Fondation Pierre Fabre

To remove the barriers in achieving timely and high immunization coverage in rural Bangladesh

Main beneficiary country:

About the sponsor

mPower Social Enterprises Ltd.

mPower was founded in campuses of Harvard University and MIT in 2008 as ClickDiagnostics after winning the MIT 100K award and began its journey with an innovative telemedicine service that connected patients in remote areas in collaboration with Ministry of Health in Egypt in 2008. Following several tele-dermatology projects in USA, Guatemala and Botswana, ClickDiagnostics shifted its headquarters in 2010 to become mPower Social Enterprises. Since then, mPower had embarked on engaging in other domains such as Education, Water & Sanitation, Livelihood, Agriculture, etc. To date, mPower has partnered with more than 30 of the world's leading development organizations across 15 countries to amplify the impact of development programs through innovative use of ICTs. Through the innovative solutions mPower has touched about 2.5 million beneficiaries’ lives through the development actors. Further, the solutions have been used by approximately 20,000 frontline workers.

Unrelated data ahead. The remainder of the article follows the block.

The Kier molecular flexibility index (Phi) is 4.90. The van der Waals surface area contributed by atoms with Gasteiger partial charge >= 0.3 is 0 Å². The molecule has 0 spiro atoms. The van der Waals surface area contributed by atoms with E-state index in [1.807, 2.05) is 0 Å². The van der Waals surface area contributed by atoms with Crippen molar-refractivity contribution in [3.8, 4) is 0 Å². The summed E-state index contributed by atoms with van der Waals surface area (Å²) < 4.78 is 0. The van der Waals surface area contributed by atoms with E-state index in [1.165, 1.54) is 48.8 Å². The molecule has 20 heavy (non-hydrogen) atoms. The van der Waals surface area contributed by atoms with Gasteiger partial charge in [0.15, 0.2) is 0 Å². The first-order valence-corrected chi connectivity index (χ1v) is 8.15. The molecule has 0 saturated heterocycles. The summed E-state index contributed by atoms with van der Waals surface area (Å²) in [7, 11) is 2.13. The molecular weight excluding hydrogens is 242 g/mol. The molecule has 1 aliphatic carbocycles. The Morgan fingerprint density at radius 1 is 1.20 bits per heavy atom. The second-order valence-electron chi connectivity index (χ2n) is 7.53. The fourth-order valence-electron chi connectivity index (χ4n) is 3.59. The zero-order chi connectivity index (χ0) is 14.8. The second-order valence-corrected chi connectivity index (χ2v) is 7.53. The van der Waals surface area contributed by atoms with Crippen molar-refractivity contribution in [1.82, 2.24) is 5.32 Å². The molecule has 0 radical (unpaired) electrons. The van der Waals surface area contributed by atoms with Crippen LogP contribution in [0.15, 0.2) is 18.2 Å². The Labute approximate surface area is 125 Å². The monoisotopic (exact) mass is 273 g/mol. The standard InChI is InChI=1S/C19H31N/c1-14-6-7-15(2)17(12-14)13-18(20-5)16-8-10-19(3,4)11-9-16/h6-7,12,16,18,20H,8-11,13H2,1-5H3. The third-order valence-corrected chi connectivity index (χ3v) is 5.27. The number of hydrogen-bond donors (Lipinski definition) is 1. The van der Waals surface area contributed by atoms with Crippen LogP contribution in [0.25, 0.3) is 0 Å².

mPower has significant experience in the mHealth sector, specifically in working with Electronic Medical Records and Clinical Management System development in multiple projects within and beyond Bangladesh. We have scaled up national-level deployments with the government and large NGOs like BRAC and are in long-term collaboration with the WHO and UNICEF to implement community health-worker solution called OpenSRP in large-scale government projects. mPower is implementing ICT solutions for several USAID-funded health projects in Bangladesh, including JiVitA, Challenge TB, A2H and Nobo Jatra allowing us a unique position to cross-pollinate and enable synergies across projects. Furthermore, mPower has extensive experience developing ICT-based solutions for and training government field workers as well as NGO community health-workers and hospital management staff across the country.